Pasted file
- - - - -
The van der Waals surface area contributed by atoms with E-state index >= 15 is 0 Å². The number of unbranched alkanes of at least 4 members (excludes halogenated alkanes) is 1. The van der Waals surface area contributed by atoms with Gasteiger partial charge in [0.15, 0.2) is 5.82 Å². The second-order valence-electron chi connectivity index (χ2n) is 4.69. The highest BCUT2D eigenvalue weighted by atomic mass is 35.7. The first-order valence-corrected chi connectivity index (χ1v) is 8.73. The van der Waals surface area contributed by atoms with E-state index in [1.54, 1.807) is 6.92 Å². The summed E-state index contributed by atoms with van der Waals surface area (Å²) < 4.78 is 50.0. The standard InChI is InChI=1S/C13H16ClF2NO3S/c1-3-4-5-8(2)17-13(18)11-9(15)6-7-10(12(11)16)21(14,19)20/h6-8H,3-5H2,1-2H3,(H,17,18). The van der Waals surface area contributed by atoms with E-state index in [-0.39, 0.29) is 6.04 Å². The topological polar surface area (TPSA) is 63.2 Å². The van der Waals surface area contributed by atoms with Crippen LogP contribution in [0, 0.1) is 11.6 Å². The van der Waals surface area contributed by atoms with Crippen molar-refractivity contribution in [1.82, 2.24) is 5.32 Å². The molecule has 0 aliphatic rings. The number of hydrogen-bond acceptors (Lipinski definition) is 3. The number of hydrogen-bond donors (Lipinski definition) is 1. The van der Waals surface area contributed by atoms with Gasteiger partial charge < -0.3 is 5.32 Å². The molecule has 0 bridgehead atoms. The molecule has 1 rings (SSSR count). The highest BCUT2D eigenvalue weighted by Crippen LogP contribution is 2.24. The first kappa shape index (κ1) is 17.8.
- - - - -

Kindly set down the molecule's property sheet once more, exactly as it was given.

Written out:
The van der Waals surface area contributed by atoms with E-state index >= 15 is 0 Å². The number of unbranched alkanes of at least 4 members (excludes halogenated alkanes) is 1. The van der Waals surface area contributed by atoms with Gasteiger partial charge in [0.15, 0.2) is 5.82 Å². The second-order valence-electron chi connectivity index (χ2n) is 4.69. The highest BCUT2D eigenvalue weighted by atomic mass is 35.7. The first-order valence-corrected chi connectivity index (χ1v) is 8.73. The van der Waals surface area contributed by atoms with E-state index in [1.54, 1.807) is 6.92 Å². The summed E-state index contributed by atoms with van der Waals surface area (Å²) < 4.78 is 50.0. The standard InChI is InChI=1S/C13H16ClF2NO3S/c1-3-4-5-8(2)17-13(18)11-9(15)6-7-10(12(11)16)21(14,19)20/h6-8H,3-5H2,1-2H3,(H,17,18). The van der Waals surface area contributed by atoms with E-state index in [-0.39, 0.29) is 6.04 Å². The topological polar surface area (TPSA) is 63.2 Å². The van der Waals surface area contributed by atoms with Crippen LogP contribution in [0, 0.1) is 11.6 Å². The van der Waals surface area contributed by atoms with Crippen molar-refractivity contribution in [1.82, 2.24) is 5.32 Å². The molecule has 0 aliphatic rings. The number of hydrogen-bond acceptors (Lipinski definition) is 3. The number of hydrogen-bond donors (Lipinski definition) is 1. The van der Waals surface area contributed by atoms with Gasteiger partial charge < -0.3 is 5.32 Å². The molecule has 0 bridgehead atoms. The molecule has 1 rings (SSSR count). The highest BCUT2D eigenvalue weighted by Crippen LogP contribution is 2.24. The first kappa shape index (κ1) is 17.8.